1. Jeff Soto
The Seeker
2010
48 x 30 in
Acrylic on Wood

Jeff Soto was born and raised a California boy, Riverside to be exact. Through time he has developed a poignant and unmistakably his own point of view through both street art and the fine arts.  Bouncing between the two, he has found himself growing from each, and is now referred to as the bridge that conjoins pop surrealism and street art — a bridge that is now being crossed many times.  
Reminiscent of Nathan Ota, Jeff Soto evolved into something completely different, and his evolution is something to gawk at.  His pieces showed a gradual transition with his use of colors and repetitive themes to that point that a piece today would be almost unrecognizable as the same artist.  In his newer pieces, it’s hard to see Nathan Ota at all.
Soto, best known for his use of color, uses vivid gem tones to create creatures and stories, some of them speaking to environmental issues and socio-economical issues.  The creatures he creates reoccur in numerous pieces, some of them fading through time only to be replaced with something more magnificent.  
Jeff Soto uses elements of graffiti in his pieces, sometimes including words and sayings and often applying spray paint to the canvas or to wood panel.  When he was young, he and a group of people formed a graffiti crew, inspired by the gritty New York hip hop scene.  He “vandalised” walls all over the greater LA area under the name “Kilo” and “Trek”.  As Soto aged, and his art developed, however, he lost inspiration from street walls and began to work with acrylics the traditional way.  Now, he has created what you see on this blog.  Soto, however, recently has found his taste for the streets and is currently working on a mural in Berlin.  He no longer calls what he does vandalism, tagging, street art, or graffiti, instead he refers to himself as a muralist.  He is perhaps the prime example of the street art movement that is sweeping the world and proof that street art is not only a covert Banksy, but can also be beautiful and equivalent to what you would pay thousands for in a gallery.

    Jeff Soto

    The Seeker

    2010

    48 x 30 in

    Acrylic on Wood

    Jeff Soto was born and raised a California boy, Riverside to be exact. Through time he has developed a poignant and unmistakably his own point of view through both street art and the fine arts.  Bouncing between the two, he has found himself growing from each, and is now referred to as the bridge that conjoins pop surrealism and street art — a bridge that is now being crossed many times.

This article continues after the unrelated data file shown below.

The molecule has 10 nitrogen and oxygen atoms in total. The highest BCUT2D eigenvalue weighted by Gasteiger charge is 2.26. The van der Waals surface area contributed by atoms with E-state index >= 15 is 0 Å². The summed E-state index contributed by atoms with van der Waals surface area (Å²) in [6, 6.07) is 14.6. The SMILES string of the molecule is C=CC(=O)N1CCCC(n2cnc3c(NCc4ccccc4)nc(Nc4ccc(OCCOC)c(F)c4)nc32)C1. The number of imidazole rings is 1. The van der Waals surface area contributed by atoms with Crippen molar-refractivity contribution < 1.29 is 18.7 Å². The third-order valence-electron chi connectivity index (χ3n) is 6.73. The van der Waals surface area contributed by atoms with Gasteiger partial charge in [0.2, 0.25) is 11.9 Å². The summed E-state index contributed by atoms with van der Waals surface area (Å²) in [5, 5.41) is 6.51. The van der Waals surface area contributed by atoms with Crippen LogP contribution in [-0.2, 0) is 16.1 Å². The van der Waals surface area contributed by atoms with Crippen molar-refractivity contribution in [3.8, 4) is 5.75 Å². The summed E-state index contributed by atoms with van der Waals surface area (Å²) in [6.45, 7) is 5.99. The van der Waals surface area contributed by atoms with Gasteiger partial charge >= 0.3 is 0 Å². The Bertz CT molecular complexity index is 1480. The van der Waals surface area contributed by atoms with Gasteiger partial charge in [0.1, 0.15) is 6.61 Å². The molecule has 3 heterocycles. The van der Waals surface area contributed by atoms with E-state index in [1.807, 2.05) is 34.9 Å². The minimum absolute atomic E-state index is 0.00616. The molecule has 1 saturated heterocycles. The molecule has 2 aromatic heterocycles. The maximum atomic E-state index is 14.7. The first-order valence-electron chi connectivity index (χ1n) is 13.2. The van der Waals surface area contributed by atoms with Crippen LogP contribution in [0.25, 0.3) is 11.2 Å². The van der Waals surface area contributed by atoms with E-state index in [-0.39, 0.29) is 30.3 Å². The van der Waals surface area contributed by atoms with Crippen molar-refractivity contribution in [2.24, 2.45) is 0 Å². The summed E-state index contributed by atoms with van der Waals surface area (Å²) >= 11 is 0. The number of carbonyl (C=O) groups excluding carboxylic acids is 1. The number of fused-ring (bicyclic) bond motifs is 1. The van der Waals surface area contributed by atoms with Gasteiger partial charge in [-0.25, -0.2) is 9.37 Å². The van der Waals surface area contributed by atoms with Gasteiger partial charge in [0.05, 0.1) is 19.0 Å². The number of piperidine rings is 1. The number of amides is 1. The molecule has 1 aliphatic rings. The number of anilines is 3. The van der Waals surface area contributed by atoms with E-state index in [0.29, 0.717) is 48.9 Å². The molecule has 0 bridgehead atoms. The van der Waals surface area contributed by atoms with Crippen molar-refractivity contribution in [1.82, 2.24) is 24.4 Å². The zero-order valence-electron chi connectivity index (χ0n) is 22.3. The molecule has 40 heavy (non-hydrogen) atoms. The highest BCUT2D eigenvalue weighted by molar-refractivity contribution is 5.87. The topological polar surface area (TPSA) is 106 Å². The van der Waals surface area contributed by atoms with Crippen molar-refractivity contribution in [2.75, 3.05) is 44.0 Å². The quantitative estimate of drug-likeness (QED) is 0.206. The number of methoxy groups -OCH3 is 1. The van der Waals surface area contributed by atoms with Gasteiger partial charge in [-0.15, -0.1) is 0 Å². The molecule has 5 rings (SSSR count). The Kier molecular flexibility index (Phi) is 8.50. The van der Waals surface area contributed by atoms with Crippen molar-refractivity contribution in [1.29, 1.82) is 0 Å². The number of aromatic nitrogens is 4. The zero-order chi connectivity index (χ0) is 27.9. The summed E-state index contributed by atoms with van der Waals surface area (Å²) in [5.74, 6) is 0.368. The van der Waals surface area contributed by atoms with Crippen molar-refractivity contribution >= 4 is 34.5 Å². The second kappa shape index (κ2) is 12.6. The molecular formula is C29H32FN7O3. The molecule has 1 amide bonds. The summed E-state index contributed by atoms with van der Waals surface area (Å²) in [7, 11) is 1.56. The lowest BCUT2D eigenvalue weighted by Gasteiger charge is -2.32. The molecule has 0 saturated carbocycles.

Reminiscent of Nathan Ota, Jeff Soto evolved into something completely different, and his evolution is something to gawk at.  His pieces showed a gradual transition with his use of colors and repetitive themes to that point that a piece today would be almost unrecognizable as the same artist.  In his newer pieces, it’s hard to see Nathan Ota at all.

    Soto, best known for his use of color, uses vivid gem tones to create creatures and stories, some of them speaking to environmental issues and socio-economical issues.  The creatures he creates reoccur in numerous pieces, some of them fading through time only to be replaced with something more magnificent.  

    Jeff Soto uses elements of graffiti in his pieces, sometimes including words and sayings and often applying spray paint to the canvas or to wood panel.  When he was young, he and a group of people formed a graffiti crew, inspired by the gritty New York hip hop scene.  He “vandalised” walls all over the greater LA area under the name “Kilo” and “Trek”.  As Soto aged, and his art developed, however, he lost inspiration from street walls and began to work with acrylics the traditional way.  Now, he has created what you see on this blog.  Soto, however, recently has found his taste for the streets and is currently working on a mural in Berlin.  He no longer calls what he does vandalism, tagging, street art, or graffiti, instead he refers to himself as a muralist.  He is perhaps the prime example of the street art movement that is sweeping the world and proof that street art is not only a covert Banksy, but can also be beautiful and equivalent to what you would pay thousands for in a gallery.

Notes

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About me

Artists who are alive and breathing from all over the world. Here to admire and inspire.

This blog is dedicated to Keith Demember, may his memory live on through the art on this page. RIP.

To further contact me you can e-mail me at contemporaryartistgallery@hotmail.com.

Curated by Jennifer Siletzky. All articles unless otherwise stated written by Jennifer Siletzky. https://www.facebook.com/jensiletzky

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